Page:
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ADVANCE IN NEW SEPSIS TREATMENT ANNOUNCED

 ADVANCE IN NEW SEPSIS TREATMENT ANNOUNCED
 BERKELEY, Calif., March 2 /PRNewswire/ -- Pharmaceutical products


based on a powerful natural antibiotic are being developed to treat many serious bacterial infections, according to research results being presented this week at a scientific meeting in Lake Tahoe, Calif.
 The products are based on a substance known as bactericidal/ permeability increasing protein (BPI), a human protein that kills most gram-negative bacteria and blunts the toxic fragments of endotoxin, a poison the bacteria release into the bloodstream. Natural BPI and fragments of the protein produced using recombinant DNA technology have been evaluated by scientists at New York University (NYU) Medical Center and XOMA Corp. (NASDAQ/NMS: XOMA).
 Peter Elsbach, M.D., Professor of Medicine and Microbiology at NYU Medical Center, today will present a paper, "Host Protection Against Gram-Negative Bacteria and Endotoxin by the Bactericidal/Permeability Increasing Protein of Neutrophils" to over 350 scientists at the Keystone Symposium on Recognition of Endotoxin in Biologic Systems. In his lecture and in data presentations by XOMA researchers, the symposium attendees will learn that:
 -- The biologically active portion of natural BPI is the 23 kD N-terminal half of the molecule. Identification of the active portion of BPI offers potential advantages in both testing and manufacturing.
 -- The 23kD N-terminal fragment of BPI has been cloned and expressed. Importantly, the recombinantly produced fragment (known as rBPI-23) retains its potent bactericidal properties.
 -- rBPI-23 kills bacteria and inhibits the release of tumor necrosis factor and other cytokines in whole blood, as does whole BPI from natural sources.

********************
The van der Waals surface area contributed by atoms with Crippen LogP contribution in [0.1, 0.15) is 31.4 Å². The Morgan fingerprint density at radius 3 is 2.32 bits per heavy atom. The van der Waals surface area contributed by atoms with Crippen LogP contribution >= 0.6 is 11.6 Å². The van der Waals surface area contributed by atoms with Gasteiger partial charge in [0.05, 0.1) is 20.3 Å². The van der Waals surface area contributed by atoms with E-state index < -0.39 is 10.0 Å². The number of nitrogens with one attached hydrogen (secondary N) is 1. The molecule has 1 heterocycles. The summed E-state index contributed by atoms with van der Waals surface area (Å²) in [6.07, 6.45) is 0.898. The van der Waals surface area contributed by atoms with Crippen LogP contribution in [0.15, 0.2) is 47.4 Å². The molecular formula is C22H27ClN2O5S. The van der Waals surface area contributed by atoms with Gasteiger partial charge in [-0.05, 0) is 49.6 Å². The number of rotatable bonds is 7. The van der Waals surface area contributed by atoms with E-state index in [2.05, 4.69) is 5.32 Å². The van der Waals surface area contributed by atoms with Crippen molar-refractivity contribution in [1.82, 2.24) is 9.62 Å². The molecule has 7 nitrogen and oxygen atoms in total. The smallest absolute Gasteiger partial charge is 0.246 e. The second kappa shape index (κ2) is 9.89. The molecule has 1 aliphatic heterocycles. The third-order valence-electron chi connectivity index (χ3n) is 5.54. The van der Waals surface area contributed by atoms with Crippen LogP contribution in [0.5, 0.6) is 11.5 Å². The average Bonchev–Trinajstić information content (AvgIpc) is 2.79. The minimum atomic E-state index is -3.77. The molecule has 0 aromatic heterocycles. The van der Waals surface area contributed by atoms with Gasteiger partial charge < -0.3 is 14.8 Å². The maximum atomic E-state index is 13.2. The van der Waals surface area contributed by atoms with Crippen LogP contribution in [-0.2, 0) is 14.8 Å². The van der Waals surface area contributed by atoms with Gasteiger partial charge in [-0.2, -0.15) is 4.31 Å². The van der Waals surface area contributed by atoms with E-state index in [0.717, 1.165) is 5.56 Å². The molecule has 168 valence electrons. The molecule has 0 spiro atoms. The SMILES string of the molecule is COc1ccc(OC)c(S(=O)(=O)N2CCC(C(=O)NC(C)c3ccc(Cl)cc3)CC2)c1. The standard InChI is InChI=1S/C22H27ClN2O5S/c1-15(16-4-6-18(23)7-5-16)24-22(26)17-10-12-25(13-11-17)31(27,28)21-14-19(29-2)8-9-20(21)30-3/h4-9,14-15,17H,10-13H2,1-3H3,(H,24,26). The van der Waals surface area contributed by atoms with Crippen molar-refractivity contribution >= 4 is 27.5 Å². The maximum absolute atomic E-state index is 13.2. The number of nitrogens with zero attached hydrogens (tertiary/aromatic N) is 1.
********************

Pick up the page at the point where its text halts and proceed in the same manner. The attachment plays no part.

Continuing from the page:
-- The recombinant BPI fragment protects mice from otherwise lethal doses of endotoxin.
 Systemic invasion of gram-negative bacteria and the subsequent endotoxemia result in the disease syndrome of gram-negative sepsis, which often leads to life-threatening complications such as organ failure and shock. Despite potent antibiotic therapy and supportive care, sepsis continues to be responsible for an estimated 70,000 deaths each year in the United States. BPI holds promise in the treatment of sepsis because it binds to the surface of gram-negative bacteria, specifically killing the gram-negative bacteria and neutralizing the endotoxin, a poison that is part of the bacteria.
 BPI was initially isolated from human blood cells in 1978 by Dr. Elsbach and Jerrold Weiss, Ph.D., of NYU. In 1990 NYU entered into a research and license agreement with XOMA for the joint development and testing of BPI and fragments of the protein for human therapeutic use. Under the agreement, NYU licensed to XOMA exclusive rights to BPI and fragments thereof developed by Drs. Elsbach and Weiss. Relevant patent applications are pending in the United States and elsewhere. XOMA and NYU are conducting an intensive research and development program for BPI.
 XOMA Corp. is a leading company in the development of therapeutic products using monoclonal antibody and recombinant DNA technologies.
 -0- 3/2/92
 /CONTACT: Carol D. DeGuzman of XOMA Corp., 510-644-1170; or Diana Dalsass or Mike Millican of Robert Marston and Associates, 212-371-2200, for XOMA Corp./
 (XOMA) CO: XOMA Corporation ST: California IN: MTC SU:


RM -- SF002 -- 3866 03/02/92 10:39 EST
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Date:Mar 2, 1992
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